The United States said yesterday it will send its No 2 diplomat to Geneva to meet senior Iranian officials in what appeared an effort to break a logjam in wider negotiations over Tehran's nuclear programme.
Deputy Secretary of State Bill Burns, who led secret US-Iranian negotiations that helped bring about a November 24 interim nuclear agreement between Iran and the major powers, will head a US delegation for the talks tomorrow and Tuesday.
Under Secretary of State Wendy Sherman, the primary US negotiator with Iran, will accompany him on a team that will include senior White House national security officials.
The most recent round of nuclear talks between Iran and six major powers in Vienna last month ran into difficulties, with each side accusing the other of having unrealistic demands in negotiations aimed at curbing Tehran's atomic programme in exchange for an end to economic sanctions.
The US decision to head to Geneva and meet with the Iranian delegation, which a senior US official said might be led by Iranian Deputy Foreign Minister Abbas Araqchi, appeared to reflect Washington's desire to try to break the deadlock.
"In order to really seriously test whether we can reach a diplomatic solution with Iran on its nuclear programme, we believe we need to engage in very active and very aggressive diplomacy," the senior US official said.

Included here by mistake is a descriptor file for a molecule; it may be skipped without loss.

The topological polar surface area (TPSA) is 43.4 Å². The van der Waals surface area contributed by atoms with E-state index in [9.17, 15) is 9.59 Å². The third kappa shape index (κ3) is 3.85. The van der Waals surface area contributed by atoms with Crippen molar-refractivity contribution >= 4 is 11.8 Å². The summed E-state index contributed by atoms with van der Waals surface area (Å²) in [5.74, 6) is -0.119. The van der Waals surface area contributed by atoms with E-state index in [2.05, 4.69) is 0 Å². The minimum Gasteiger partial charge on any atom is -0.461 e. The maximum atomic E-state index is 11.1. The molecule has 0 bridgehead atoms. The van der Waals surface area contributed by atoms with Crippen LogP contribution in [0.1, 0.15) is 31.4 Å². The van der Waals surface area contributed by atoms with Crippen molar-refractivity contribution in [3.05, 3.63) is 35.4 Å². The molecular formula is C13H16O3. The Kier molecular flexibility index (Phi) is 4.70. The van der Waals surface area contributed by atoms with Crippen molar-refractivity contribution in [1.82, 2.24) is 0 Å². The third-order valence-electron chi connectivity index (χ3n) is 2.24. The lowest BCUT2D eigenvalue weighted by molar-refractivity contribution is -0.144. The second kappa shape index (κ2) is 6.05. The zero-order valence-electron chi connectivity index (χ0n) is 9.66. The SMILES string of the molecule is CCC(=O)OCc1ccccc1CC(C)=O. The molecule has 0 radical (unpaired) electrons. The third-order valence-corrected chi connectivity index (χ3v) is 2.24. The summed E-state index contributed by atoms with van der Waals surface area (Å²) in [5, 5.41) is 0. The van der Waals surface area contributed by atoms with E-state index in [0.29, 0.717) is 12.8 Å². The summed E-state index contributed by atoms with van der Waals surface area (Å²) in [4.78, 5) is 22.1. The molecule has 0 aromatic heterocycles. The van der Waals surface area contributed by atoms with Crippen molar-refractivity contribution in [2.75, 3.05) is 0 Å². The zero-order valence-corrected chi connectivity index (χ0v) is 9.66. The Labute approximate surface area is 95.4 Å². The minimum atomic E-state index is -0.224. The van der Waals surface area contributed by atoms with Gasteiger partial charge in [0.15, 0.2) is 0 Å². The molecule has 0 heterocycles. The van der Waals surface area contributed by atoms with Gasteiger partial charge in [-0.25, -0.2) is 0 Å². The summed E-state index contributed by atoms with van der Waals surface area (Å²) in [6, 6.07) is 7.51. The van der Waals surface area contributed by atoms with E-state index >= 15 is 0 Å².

The United States is set to join the other members of the six-power negotiating group known as the P5+1 - Britain, China, France, Germany and Russia - and Iran in Vienna for a full round of negotiations from June 16-20.
"We're at a critical moment," the US official added. "We've always said we would engage bilaterally with the Iranians if it can help advance our efforts, in active coordination with the P5+1."
Robert Einhorn, a former top US non-proliferation official, said he viewed the Burns trip as an effort to meet what appears to be an extremely challenging deadline of July 20 to secure a comprehensive agreement on Iran's nuclear programme.